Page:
In a move that may indicate the beginning of a new wave of activity in the business intelligence (BI) market, Oracle has announced its intention to acquire Endeca. Founded in 1999, Endeca originally focused on search capabilities for online commerce. Users selected a product attribute, and the software automatically revised the remaining selection criteria based on products matching the previous selection. We have been covering Endeca as part of the BI and information applications marketing. For instance, if the products only come in one color, the color attribute would be removed from the selection criteria and possibly replaced by other relevant criteria. Most of us take this behavior for granted as it has been adopted or imitated by many e-commerce sites and other Web properties.
More recently Endeca began applying its search and navigation capabilities to the business intelligence market with the introduction of Latitude which it positioned as a separate product line from its InFront e-commerce products to gain flexibility in rolling out new features. Both product lines were mentioned as being valuable in the acquisition process, but in my opinion without Latitude the deal would not have happened.
As I’ve written before, end users understand and prefer search-based navigation, popularized by Google. BI vendors long since incorporated search capabilities into their products. However, BI search capabilities have been limited largely to structured data and metadata. Endeca cracked the code for searching both structured and unstructured data at an auspicious time. The proliferation of unstructured data has occurred in conjunction with explosive Internet use and the rise of Hadoop to manage large volumes. Our recent benchmark research shows that Hadoop users often work with unstructured data. In August Endeca announced that it had expanded Latitude to support Hadoop.
Congratulations to the Endeca team: They spotted an opportunity and created an innovative solution leading to its acquisition. Beyond that success, there are implications for the broader market. We identified the importance of search capabilities and the need for business to assemble information into what our firm has defined as Information Applications for which our Information Applications benchmark research validated. I expect to see more activity and investment in making it easier for organizations to leverage unstructured data. Several other companies are drawing attention in this context. My colleague Mark Smith has written about Datawatch which has technology for extracting information from Adobe Acrobat, HTML and XML documents. Actuate acquired Xenos to incorporate similar capabilities as part of its BI product line and to be part of the larger demand for information and not just analytics. With its $10 billion valuation, the pending HP-Autonomy deal suggests that the importance of handling unstructured data has not yet peaked at least in the eyes of one investor which also is in the business of providing information based applications to its customers. Another company, MarkLogic, that my colleague assessed recently has also seen significant growth.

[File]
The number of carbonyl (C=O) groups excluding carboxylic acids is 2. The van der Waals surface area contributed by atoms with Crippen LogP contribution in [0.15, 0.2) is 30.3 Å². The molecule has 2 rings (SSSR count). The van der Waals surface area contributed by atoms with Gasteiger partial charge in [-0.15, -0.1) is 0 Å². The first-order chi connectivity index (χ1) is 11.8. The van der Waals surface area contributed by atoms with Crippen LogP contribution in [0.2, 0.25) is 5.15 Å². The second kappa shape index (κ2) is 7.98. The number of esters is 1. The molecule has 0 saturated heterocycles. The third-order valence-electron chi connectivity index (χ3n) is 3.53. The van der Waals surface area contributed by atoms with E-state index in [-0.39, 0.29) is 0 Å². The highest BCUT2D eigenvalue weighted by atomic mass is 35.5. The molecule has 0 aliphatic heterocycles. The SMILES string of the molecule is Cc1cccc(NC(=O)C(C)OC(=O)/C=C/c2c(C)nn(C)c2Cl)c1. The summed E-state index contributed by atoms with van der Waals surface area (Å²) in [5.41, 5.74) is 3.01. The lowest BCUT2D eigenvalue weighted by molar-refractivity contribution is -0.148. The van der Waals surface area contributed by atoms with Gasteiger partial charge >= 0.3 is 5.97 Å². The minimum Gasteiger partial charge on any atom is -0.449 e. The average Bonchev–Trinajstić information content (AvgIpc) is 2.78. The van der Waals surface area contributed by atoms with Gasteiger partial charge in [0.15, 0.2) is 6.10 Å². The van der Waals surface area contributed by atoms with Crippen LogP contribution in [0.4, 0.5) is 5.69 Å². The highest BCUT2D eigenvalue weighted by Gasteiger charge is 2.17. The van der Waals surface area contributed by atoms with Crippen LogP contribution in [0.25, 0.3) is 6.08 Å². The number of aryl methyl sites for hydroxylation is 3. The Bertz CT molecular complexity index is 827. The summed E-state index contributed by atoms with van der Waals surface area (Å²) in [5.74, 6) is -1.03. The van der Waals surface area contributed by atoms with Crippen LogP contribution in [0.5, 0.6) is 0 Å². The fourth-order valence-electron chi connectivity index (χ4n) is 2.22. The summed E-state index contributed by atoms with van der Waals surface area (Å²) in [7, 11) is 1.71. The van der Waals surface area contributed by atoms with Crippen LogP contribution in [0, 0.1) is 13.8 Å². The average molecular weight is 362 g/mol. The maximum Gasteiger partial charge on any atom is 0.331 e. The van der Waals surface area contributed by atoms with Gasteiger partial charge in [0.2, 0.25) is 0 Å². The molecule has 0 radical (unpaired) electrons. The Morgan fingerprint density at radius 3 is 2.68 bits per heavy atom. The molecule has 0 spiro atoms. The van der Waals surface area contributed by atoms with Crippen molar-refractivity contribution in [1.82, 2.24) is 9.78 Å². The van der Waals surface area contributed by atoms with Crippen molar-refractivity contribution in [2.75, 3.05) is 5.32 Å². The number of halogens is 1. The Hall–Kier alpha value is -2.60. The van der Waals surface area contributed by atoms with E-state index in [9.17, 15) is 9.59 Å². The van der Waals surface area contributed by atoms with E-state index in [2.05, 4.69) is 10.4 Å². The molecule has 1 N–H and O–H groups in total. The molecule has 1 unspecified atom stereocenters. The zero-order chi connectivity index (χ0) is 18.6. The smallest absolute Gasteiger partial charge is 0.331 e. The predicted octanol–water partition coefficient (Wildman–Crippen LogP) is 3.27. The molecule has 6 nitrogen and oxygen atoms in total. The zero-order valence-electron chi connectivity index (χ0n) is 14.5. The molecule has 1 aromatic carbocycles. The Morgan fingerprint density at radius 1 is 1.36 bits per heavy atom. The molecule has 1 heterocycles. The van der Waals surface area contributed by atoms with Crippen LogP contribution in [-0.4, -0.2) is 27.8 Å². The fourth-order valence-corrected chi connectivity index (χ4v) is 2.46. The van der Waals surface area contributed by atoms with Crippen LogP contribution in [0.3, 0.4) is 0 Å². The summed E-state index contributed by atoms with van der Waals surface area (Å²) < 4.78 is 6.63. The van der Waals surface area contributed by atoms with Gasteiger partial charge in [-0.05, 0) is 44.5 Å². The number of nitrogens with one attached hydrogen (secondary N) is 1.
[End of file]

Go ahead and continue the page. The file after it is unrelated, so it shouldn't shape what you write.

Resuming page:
Venture capitalists also are likely to invest more in this market. They tend to flock toward segments where some success has been proven but has not yet gone mainstream. As part of their portfolios of investments, many VCs want to have one or more companies that compete in the same market. The presence of more investment will also draw more startups into this segment, and thus the cycle of investment and acquisition will continue as suggested in my post on the software ecosystem. The result for enterprises will be positive as software companies deliver more information applications capable of helping them navigate more easily through increasing volumes of structured and unstructured information. Oracle is not new to information and applications, so the Endeca acquisition will compliment its Fusion middleware efforts that has been continuing to expand its footprint.